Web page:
JERUSALEM — Israel withdrew most of its ground troops from the Gaza Strip on Sunday, but an Israeli air force missile struck near the entrance of a UN school sheltering displaced Gazans in Rafah, killing 10 people and wounding 35 others.
UN Secretary General Ban Ki-moon called the strike a “moral outrage and a criminal act” and demanded that those responsible for the “gross violation of international humanitarian law” be held accountable. The State Department also condemned what it called a “disgraceful shelling.”
Lieutenant Colonel Peter Lerner, an Israeli military spokesman, confirmed the bulk of ground troops had been pulled out of Gaza after the military concluded it had destroyed most of the tunnel network, the Associated Press reported.
But with Hamas firing dozens of rockets into Israeli territory on Sunday and its officials vowing to continue the fight, it was uncertain whether Israel could unilaterally end the war.
Even as Israel moved to reduce fighting on the ground in Gaza, violence continued around Rafah, near Egypt.
On Sunday, 71 Palestinians died, raising the total to 1,822, with 9,370 injured, according to the Palestinian Ministry of Health.
Estimates of the number of Palestinian combatants killed varied widely, with some Israeli officials suggesting that number was more than 700, while the UN Office for the Coordination of Humanitarian Affairs said Saturday that of the 1,525 dead Palestinians to that point, “at least 1,033 are civilians, of whom 329 are children and 187 are women.”
The Israelis have said that on their side, 64 soldiers and three civilians have died.
Witnesses near the Rafah school, where about 3,000 Palestinians had sought shelter, said that those killed or hurt were waiting in line for food supplies when a missile hit.
The Israeli army said it had targeted three members of the group Islamic Jihad on a motorcycle near the school with a missile, not the school itself, and was investigating a possible secondary explosion when the motorcycle was hit.
A State Department spokeswoman, Jen Psaki, said “the suspicion that militants are operating nearby does not justify strikes that put at risk the lives of so many innocent civilians.”
With its stated task of destroying Hamas’s tunnel network into Israel within days of being finished, Israel seemed to be trying to de-escalate the war without negotiating with Hamas, much as it did at the end of the last major Gaza operation, in 2009, when Israel declared a unilateral cease-fire.
Lerner said some Israeli forces are still operating inside Gaza, especially around Rafah, and the air force is continuing to bomb Gaza. “It’s changing gears but it’s still ongoing,” he said. Israel has never specified how many troops are operating in Gaza, saying only “thousands.”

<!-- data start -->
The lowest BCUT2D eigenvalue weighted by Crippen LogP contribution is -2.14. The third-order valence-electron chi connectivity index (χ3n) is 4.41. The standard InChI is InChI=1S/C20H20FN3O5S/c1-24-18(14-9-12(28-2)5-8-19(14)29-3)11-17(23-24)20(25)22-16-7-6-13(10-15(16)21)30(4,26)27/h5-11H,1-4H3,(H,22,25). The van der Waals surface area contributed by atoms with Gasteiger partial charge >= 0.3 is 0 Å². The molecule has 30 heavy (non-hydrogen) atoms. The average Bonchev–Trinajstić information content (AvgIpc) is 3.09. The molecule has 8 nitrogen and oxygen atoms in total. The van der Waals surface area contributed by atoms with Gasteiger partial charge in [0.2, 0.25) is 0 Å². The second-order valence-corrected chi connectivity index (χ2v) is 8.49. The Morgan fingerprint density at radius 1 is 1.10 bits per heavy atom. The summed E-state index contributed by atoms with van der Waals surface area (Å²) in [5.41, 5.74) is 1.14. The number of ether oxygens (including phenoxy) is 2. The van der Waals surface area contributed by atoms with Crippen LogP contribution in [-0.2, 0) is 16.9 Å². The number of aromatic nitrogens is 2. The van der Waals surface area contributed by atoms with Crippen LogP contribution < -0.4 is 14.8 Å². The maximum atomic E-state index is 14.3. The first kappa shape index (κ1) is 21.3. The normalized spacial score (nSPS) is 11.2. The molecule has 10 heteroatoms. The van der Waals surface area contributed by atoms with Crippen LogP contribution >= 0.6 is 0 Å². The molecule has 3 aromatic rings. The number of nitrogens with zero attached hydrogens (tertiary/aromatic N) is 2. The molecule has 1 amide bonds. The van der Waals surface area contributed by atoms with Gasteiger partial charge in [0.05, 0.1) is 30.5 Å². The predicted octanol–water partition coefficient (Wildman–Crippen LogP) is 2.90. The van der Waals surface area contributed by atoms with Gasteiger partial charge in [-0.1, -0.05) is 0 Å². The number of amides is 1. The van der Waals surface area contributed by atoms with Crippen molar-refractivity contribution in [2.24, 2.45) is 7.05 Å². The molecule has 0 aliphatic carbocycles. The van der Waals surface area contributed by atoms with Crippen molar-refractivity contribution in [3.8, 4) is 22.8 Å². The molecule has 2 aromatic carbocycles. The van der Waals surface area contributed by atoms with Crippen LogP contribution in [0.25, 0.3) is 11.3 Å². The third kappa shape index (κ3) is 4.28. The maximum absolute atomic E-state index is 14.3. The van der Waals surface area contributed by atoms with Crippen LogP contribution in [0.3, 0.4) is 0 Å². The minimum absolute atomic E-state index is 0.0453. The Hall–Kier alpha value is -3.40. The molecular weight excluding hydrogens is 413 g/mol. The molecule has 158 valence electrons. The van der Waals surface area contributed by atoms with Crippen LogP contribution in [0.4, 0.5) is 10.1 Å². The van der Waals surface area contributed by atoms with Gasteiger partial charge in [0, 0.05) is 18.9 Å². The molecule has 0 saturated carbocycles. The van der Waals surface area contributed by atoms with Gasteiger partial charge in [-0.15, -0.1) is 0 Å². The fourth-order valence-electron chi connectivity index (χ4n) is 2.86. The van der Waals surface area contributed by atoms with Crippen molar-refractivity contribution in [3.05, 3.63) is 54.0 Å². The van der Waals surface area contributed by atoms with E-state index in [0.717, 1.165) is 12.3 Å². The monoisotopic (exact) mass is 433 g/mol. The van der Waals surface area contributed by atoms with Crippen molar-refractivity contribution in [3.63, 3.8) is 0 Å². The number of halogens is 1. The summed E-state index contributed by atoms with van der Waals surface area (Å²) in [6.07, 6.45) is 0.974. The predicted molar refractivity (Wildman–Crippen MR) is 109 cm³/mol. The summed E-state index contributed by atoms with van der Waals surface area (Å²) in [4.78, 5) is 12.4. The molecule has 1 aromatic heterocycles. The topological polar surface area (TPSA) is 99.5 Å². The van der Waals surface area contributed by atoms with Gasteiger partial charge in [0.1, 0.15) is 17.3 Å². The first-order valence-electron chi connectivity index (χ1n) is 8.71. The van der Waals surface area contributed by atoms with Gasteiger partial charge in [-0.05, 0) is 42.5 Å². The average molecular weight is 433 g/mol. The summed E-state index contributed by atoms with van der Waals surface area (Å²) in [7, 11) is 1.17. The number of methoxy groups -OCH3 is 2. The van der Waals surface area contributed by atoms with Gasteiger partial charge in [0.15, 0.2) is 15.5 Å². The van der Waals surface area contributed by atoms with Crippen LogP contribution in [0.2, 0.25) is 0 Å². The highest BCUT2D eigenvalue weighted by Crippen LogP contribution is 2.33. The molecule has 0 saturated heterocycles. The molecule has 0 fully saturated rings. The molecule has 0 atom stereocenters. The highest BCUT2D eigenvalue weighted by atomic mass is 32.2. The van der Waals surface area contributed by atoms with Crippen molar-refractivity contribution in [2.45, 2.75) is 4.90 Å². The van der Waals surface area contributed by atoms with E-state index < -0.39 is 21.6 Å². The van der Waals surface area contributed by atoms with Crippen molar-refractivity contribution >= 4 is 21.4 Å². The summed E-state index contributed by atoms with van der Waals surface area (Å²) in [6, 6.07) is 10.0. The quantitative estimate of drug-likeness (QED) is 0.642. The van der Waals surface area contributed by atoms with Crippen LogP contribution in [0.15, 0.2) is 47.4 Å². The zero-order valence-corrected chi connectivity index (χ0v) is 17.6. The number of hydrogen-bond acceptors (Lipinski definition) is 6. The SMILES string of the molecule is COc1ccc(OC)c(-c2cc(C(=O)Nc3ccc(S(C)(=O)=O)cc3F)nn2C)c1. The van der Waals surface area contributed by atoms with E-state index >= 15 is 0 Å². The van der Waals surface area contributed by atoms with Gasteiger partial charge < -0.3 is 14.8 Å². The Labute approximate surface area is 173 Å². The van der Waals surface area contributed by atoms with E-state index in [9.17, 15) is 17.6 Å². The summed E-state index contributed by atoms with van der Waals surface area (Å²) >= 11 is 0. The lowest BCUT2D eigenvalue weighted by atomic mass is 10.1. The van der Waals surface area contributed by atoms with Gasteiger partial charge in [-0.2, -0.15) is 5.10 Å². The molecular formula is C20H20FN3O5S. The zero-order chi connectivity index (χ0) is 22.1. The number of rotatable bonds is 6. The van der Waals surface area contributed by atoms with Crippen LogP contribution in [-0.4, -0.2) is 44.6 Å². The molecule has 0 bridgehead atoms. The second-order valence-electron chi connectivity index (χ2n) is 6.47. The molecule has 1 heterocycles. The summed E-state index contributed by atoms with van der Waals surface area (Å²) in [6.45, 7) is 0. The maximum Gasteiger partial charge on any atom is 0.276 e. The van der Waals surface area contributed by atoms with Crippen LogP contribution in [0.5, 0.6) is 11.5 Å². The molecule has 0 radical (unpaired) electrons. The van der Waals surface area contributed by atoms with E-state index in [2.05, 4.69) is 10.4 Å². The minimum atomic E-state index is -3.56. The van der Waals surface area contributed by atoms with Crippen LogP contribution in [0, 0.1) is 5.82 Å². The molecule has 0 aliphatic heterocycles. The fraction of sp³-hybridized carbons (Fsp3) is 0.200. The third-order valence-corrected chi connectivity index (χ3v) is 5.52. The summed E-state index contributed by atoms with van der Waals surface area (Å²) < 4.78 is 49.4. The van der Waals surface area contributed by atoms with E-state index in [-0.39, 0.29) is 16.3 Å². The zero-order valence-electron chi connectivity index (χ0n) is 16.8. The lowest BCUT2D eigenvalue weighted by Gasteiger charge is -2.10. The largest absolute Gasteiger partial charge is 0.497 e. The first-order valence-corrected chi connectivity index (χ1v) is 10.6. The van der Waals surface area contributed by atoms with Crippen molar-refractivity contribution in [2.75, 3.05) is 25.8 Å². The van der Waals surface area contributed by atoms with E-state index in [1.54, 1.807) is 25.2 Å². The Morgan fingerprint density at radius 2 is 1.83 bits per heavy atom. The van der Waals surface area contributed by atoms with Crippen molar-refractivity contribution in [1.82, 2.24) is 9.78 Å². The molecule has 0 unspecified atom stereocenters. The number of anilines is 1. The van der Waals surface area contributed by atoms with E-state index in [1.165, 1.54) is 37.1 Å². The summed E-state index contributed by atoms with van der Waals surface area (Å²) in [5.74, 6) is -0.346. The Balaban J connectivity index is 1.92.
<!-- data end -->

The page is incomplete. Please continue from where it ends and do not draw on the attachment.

Mohammed Muafai, who works for the United Nations, said he was inside the school when the missile hit. In a telephone interview, he said there were bodies on the ground, including two guards and a sanitation worker. He said seven more people from displaced families also died, including one selling flavored ice.
Dr. Abdullah Shehada, director of the Abu Youssef Al-Najjar hospital in Rafah, whose staff was moved to the smaller Kuwaiti Hospital, said more than 30 people with injuries were brought in. “We call for halting the Israeli operation around Abu Youssef Al-Najjar so we can return,” he said.
Last Wednesday, 21 Palestinians who sought refuge in a UN school in the Jabaliya refugee camp were killed, Health Ministry officials said, in a series of predawn strikes. The Israeli military has said that it did not target the school and that Palestinian fighters were operating within 200 yards.
After an earlier strike on a school serving as a shelter in Beit Hanoun that killed 16, the Israelis acknowledged they fired a mortar round that hit the courtyard but insisted that the yard had been empty at the time.
Earlier Sunday, airstrikes killed at least 30 Palestinians, medics and witnesses said.
Israel said that 55 rockets were fired from Gaza on Sunday and that its troops killed eight Hamas fighters in southern Gaza.
Israeli officials on Sunday defended their decision to announce the death of a missing Israeli soldier at 2 a.m., only hours after Prime Minister Benjamin Netanyahu went on national television to say that he had no new information about the case.
Army spokesmen said Sunday that the declaration of the death of Second Lieutenant Hadar Goldin, 23, was made as soon as possible and that DNA tests had been carried out on partial remains.
The lieutenant and two colleagues were attacked by a Hamas squad that emerged from a tunnel Friday, the army said. One of the Hamas fighters had exploded a suicide belt.
“We can’t determine if he was killed on the ground or from the blast,” said Lerner, the army spokesman. “The indications on the ground are that he was killed in the initial attack.”
He said that the tests had been carried out during the Sabbath because it was an emergency situation. The relatives of Goldin had made emotional appeals earlier Saturday, before Netanyahu spoke, that Israel and its army not leave the lieutenant behind, and they said that they believed he was still alive.
The family buried him Sunday in an emotional funeral attended by thousands at the military cemetery in Kfar Saba, near Tel Aviv.
Israel has said that the attack occurred during an agreed cease-fire with Hamas; Hamas has said variously it took place before the cease-fire went into effect and it had never agreed to a cease-fire that would allow Israel to continue destroying the tunnel system. But the episode ended a cease-fire effort pressed by Washington and the United Nations.